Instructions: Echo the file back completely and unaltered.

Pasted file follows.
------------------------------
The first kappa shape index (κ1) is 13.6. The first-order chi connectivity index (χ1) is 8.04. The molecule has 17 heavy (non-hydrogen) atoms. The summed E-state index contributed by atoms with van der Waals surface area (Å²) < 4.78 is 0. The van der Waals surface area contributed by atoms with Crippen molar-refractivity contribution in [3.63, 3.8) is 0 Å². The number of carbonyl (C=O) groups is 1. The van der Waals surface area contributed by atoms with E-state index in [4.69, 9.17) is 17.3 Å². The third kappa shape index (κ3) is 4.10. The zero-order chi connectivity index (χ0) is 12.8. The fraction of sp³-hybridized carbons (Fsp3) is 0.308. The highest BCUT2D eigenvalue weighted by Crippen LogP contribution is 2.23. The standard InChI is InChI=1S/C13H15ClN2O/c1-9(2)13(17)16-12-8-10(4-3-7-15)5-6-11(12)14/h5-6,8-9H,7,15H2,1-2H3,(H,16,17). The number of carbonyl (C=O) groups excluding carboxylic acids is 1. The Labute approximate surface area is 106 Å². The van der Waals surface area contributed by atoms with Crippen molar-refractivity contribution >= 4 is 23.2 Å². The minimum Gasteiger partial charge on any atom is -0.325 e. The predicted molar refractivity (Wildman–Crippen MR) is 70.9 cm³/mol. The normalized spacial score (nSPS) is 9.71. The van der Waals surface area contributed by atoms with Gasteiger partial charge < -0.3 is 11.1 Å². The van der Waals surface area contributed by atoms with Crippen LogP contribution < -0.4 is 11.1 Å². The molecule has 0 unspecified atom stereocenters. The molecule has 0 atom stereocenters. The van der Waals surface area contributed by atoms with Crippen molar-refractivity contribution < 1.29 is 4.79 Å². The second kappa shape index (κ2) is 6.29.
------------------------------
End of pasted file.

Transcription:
The first kappa shape index (κ1) is 13.6. The first-order chi connectivity index (χ1) is 8.04. The molecule has 17 heavy (non-hydrogen) atoms. The summed E-state index contributed by atoms with van der Waals surface area (Å²) < 4.78 is 0. The van der Waals surface area contributed by atoms with Crippen molar-refractivity contribution in [3.63, 3.8) is 0 Å². The number of carbonyl (C=O) groups is 1. The van der Waals surface area contributed by atoms with E-state index in [4.69, 9.17) is 17.3 Å². The third kappa shape index (κ3) is 4.10. The zero-order chi connectivity index (χ0) is 12.8. The fraction of sp³-hybridized carbons (Fsp3) is 0.308. The highest BCUT2D eigenvalue weighted by Crippen LogP contribution is 2.23. The standard InChI is InChI=1S/C13H15ClN2O/c1-9(2)13(17)16-12-8-10(4-3-7-15)5-6-11(12)14/h5-6,8-9H,7,15H2,1-2H3,(H,16,17). The number of carbonyl (C=O) groups excluding carboxylic acids is 1. The Labute approximate surface area is 106 Å². The van der Waals surface area contributed by atoms with Crippen molar-refractivity contribution >= 4 is 23.2 Å². The minimum Gasteiger partial charge on any atom is -0.325 e. The predicted molar refractivity (Wildman–Crippen MR) is 70.9 cm³/mol. The normalized spacial score (nSPS) is 9.71. The van der Waals surface area contributed by atoms with Gasteiger partial charge < -0.3 is 11.1 Å². The van der Waals surface area contributed by atoms with Crippen LogP contribution < -0.4 is 11.1 Å². The molecule has 0 unspecified atom stereocenters. The molecule has 0 atom stereocenters. The van der Waals surface area contributed by atoms with Crippen molar-refractivity contribution < 1.29 is 4.79 Å². The second kappa shape index (κ2) is 6.29.